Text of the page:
Terrace nights, projections bring CAM façade to life

Image: Michael Corridore, Untitled 13, photograph, 2006. Courtesy the artist.

Castlemaine Art Museum launched its new ‘Terrace Nights and Terrace Projections’ series last Friday.

The new series of exhibitions, installations and public programs will be running from now until mid-2023.

The series kicked off with contemporary photographer Michael Corridore’s photographic collection Angry Black Snake projected on the gallery façade.

At sunset every night, Angry Black Snake is the first in CAM’s series of Terrace Projections on the gallery’s art deco façade. Each Terrace Projection will be accompanied by public programming series, Terrace Nights.

CAM has always enjoyed the support of the Castlemaine community and celebrated local stories. The challenges of the past two years have further strengthened the need for spaces of connection, reflection and new ideas. CAM’s Terrace series responds by looking out towards the diverse communities of contemporary Castlemaine and reimagining the gallery’s role as a hub for arts and community engagement.

From February 2022 to mid-2023, CAM will commission seven local and national artists to respond to a range of relevant topics such as First Nations and queer communities, industry, incarceration and young people.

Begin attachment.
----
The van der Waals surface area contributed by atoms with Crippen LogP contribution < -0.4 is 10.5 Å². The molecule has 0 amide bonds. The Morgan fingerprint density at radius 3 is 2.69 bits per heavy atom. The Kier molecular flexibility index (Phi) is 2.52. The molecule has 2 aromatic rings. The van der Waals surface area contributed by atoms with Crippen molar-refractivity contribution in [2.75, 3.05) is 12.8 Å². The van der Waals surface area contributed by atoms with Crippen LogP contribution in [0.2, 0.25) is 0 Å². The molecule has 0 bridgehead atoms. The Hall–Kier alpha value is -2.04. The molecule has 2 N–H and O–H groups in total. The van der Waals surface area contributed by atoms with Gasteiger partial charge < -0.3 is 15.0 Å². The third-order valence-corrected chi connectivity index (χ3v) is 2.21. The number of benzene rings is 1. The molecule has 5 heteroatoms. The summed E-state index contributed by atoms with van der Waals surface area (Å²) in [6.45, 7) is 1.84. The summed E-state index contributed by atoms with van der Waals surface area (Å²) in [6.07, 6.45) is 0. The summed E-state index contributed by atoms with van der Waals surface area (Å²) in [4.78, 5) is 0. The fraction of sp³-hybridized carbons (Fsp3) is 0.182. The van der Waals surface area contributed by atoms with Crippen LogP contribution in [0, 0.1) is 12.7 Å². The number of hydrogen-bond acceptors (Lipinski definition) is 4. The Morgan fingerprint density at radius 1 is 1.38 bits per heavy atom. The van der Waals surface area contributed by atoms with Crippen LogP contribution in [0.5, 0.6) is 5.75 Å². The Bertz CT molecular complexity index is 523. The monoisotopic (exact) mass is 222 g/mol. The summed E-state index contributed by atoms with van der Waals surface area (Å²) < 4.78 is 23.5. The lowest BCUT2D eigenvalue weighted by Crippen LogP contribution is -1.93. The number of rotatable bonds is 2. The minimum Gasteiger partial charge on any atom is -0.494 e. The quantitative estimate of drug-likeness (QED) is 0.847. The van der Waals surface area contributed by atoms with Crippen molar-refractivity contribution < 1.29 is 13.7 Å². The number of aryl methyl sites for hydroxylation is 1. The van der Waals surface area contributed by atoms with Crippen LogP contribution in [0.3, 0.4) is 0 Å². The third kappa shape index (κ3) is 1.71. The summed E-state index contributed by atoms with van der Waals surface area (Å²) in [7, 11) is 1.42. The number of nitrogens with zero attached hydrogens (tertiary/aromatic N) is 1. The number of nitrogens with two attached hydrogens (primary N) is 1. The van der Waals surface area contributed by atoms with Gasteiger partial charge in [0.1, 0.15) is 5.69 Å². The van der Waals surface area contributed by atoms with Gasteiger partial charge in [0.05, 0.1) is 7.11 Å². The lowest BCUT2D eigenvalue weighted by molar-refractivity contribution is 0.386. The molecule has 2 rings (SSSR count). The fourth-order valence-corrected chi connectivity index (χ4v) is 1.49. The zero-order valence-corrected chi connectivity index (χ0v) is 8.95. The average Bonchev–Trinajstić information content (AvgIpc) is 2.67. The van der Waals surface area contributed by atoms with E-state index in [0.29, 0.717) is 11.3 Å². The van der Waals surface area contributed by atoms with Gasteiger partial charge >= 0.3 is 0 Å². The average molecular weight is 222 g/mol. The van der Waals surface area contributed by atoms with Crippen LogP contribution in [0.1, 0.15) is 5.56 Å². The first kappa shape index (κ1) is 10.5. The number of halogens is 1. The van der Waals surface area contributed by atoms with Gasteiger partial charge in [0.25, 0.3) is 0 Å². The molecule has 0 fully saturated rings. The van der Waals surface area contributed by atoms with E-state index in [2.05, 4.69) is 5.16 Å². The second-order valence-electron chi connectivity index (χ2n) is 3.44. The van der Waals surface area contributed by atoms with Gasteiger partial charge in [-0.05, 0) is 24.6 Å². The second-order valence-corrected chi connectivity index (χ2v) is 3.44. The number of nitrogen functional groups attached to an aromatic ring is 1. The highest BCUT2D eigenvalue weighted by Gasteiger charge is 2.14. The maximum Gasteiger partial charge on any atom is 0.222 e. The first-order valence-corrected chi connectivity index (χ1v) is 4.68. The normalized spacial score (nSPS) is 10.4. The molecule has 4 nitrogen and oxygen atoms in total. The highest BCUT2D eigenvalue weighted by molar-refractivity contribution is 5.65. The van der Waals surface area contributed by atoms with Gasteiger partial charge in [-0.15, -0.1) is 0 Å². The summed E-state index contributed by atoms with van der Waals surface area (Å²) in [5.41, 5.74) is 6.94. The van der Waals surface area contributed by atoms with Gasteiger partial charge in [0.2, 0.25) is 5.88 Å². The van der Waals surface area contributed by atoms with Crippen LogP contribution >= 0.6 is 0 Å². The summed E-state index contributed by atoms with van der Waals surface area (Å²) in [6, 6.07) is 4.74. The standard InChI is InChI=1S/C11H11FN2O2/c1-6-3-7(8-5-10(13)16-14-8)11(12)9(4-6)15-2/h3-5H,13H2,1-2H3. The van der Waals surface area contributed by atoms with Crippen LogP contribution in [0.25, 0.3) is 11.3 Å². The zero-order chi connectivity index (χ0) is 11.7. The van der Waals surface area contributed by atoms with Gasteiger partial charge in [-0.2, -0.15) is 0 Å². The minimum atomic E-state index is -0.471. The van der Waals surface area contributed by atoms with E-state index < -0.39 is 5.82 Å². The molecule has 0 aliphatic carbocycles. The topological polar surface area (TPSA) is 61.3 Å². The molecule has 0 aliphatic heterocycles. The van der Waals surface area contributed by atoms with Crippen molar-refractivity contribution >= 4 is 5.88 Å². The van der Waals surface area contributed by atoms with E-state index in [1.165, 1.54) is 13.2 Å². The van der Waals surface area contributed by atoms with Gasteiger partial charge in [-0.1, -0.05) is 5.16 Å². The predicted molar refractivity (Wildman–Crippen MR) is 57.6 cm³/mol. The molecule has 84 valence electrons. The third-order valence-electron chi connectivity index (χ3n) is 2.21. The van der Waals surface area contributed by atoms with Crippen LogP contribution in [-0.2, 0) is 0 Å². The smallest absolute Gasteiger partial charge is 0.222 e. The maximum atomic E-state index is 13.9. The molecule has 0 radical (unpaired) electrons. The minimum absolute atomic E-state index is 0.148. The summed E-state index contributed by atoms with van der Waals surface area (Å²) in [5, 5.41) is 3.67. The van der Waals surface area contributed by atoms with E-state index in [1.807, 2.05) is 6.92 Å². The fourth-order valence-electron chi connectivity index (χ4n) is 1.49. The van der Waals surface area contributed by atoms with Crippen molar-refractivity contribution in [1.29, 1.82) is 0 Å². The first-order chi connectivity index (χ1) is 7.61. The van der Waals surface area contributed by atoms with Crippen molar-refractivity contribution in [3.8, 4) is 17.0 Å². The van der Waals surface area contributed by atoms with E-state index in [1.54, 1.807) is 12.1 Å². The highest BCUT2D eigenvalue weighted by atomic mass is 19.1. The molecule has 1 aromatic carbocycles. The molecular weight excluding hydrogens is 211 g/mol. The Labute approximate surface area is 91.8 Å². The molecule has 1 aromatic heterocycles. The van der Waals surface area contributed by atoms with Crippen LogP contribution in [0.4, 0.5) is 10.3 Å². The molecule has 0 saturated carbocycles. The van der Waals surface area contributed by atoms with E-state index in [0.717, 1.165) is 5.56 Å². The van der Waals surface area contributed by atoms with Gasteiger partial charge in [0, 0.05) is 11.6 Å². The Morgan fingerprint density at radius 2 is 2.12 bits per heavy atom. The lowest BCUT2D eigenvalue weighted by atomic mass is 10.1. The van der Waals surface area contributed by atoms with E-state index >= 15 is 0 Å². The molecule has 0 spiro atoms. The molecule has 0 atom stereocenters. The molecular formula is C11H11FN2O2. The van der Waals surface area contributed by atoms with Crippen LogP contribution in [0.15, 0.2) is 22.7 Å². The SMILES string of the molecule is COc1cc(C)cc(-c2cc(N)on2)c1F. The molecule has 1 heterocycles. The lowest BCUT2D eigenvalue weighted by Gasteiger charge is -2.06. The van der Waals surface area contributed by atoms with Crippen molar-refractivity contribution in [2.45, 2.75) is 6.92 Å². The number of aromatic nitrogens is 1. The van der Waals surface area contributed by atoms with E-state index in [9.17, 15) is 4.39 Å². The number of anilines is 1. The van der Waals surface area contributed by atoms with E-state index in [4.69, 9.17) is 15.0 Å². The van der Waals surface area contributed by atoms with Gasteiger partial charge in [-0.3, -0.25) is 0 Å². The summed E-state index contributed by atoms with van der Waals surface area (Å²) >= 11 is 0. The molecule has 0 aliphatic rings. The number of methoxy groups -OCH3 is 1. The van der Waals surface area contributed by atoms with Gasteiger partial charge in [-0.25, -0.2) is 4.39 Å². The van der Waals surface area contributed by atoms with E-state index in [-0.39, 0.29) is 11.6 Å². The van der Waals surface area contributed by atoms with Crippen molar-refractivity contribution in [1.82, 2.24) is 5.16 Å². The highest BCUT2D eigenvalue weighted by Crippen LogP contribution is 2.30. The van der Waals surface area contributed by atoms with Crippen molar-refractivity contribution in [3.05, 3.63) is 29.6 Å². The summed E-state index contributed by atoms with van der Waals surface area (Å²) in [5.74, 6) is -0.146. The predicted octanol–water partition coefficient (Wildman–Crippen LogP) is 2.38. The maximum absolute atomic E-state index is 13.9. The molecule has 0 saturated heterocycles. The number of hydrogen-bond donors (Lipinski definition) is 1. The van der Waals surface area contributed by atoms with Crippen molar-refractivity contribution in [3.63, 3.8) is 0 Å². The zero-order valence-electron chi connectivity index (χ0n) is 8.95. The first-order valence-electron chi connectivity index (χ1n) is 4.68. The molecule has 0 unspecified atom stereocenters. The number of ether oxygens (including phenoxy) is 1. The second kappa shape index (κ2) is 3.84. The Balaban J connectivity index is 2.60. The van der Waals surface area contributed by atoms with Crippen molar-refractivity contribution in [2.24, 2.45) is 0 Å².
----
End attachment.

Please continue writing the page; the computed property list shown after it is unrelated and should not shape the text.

The first focuses on Castlemaine’s world-renowned car culture.

As well as featuring the work of Australian photographer Michael Corridore, the program also includes a drawing class with essayist and comics artist Eloise Grills, plus a debate on the merits of car culture into the 21st century with local and national experts.

Michael Corridore’s photographic series Angry Black Snake contrasts the joy of gathering in celebration with dream-like scenery that is neither distinctly pleasant nor clearly post-apocalyptic. Corridore’s contextless figures elicit a sense of unease in the viewer that remains unceasingly relevant in conversations around man’s impact upon the environment.

Corridore’s 20-year artistic career spans photography, motion, painting and scoring music for motion-based projects. He has exhibited in solo and group exhibitions throughout Australia, Europe and the USA and his work is included in public and private collections across the globe. Angry Black Snake was the winner of the Aperture Foundation’s Portfolio Prize and was exhibited in their New York gallery in 2010.